To give examples, here are some of the myriad things I feel guilty about on a daily basis: Not working hard enough; Not being ambitious enough; Not being a good enough fiancé; Not being a good enough daughter; Not being a good enough friend; Not writing; Not pursuing my life goals; Watching too much crap instead of writing/pursuing life goals; Caring too much what people think about me; Being so privileged when so many are not; Not appreciating being so privileged when so many are not; Never being satisfied/always wanting more; Eating badly; Not going to the gym; Not being mindful; Worrying about everything/sweating the small stuff; Being too apologetic; Wasting too much time on social media. I could go on. In fact, I daresay I could fill ten pages with all the things that I feel guilty about from one moment to the next. But I won’t (because I’d only feel guilty about the time I wasted writing it). It’s a depressing (if somewhat exaggerated, for the purpose of this post) truth that the only time I don’t feel guilty is when I’m sleeping, although if I remembered more of my dreams I wouldn’t be surprised if I felt guilt in most of those as well.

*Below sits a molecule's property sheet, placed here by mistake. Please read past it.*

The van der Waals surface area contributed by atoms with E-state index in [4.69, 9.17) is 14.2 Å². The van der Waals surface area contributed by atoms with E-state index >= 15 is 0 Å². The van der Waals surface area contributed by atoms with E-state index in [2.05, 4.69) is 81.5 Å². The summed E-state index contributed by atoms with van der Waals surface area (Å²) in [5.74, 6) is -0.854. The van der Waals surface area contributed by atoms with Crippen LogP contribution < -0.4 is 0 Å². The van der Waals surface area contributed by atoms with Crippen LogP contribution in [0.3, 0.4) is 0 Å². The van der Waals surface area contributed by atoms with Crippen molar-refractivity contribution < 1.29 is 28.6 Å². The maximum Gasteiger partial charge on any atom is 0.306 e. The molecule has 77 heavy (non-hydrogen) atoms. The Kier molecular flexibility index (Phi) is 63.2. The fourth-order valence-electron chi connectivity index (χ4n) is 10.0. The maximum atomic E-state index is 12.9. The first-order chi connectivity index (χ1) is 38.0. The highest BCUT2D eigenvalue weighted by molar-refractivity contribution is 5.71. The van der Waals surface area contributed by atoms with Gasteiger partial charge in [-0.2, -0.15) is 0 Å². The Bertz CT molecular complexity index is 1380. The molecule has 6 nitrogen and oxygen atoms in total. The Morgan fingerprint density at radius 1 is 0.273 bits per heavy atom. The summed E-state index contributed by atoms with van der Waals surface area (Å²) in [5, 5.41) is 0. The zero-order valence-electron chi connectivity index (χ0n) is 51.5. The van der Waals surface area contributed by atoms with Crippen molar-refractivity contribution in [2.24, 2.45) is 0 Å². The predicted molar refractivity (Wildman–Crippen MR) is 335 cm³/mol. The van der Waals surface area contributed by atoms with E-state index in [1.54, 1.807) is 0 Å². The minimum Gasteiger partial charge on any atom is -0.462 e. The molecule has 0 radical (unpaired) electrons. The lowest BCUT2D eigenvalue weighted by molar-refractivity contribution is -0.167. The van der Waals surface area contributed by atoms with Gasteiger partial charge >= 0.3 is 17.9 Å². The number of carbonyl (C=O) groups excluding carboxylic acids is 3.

It never fails to amaze me how humans can be so intelligent and yet so utterly stupid at the same time. Unless felt in a justified context, for example when we have genuinely done something to upset another person, guilt – like worry and anxiety (which I could also fill a small tome about, let’s not go down that road here) – is a useless emotion. After thirty four years of living with it I can vouch for the fact it does not increase productivity – far from it, it is productivity’s antithesis. It also doesn’t improve personal relationships, or indeed help other people in the slightest. I wouldn’t go so far as to label it a selfish emotion, because it is usually underpinned by a sense of duty towards others or towards our true (non-egotistical) selves, but it sure is good at making a person introspective to the point of being boring.

So in the spirit of the age old ‘new year, new me’ mentality, it’s time to face the truth: the baby monkey on my back, whilst cute, has never led me anywhere positive; in fact, it has only led me into procrastination, anxiety and paralysing self-doubt. In short, cute or not, it’s time to ditch the monkey. Life is too short to be paralysed by useless emotions. It’s time to start fostering the useful ones.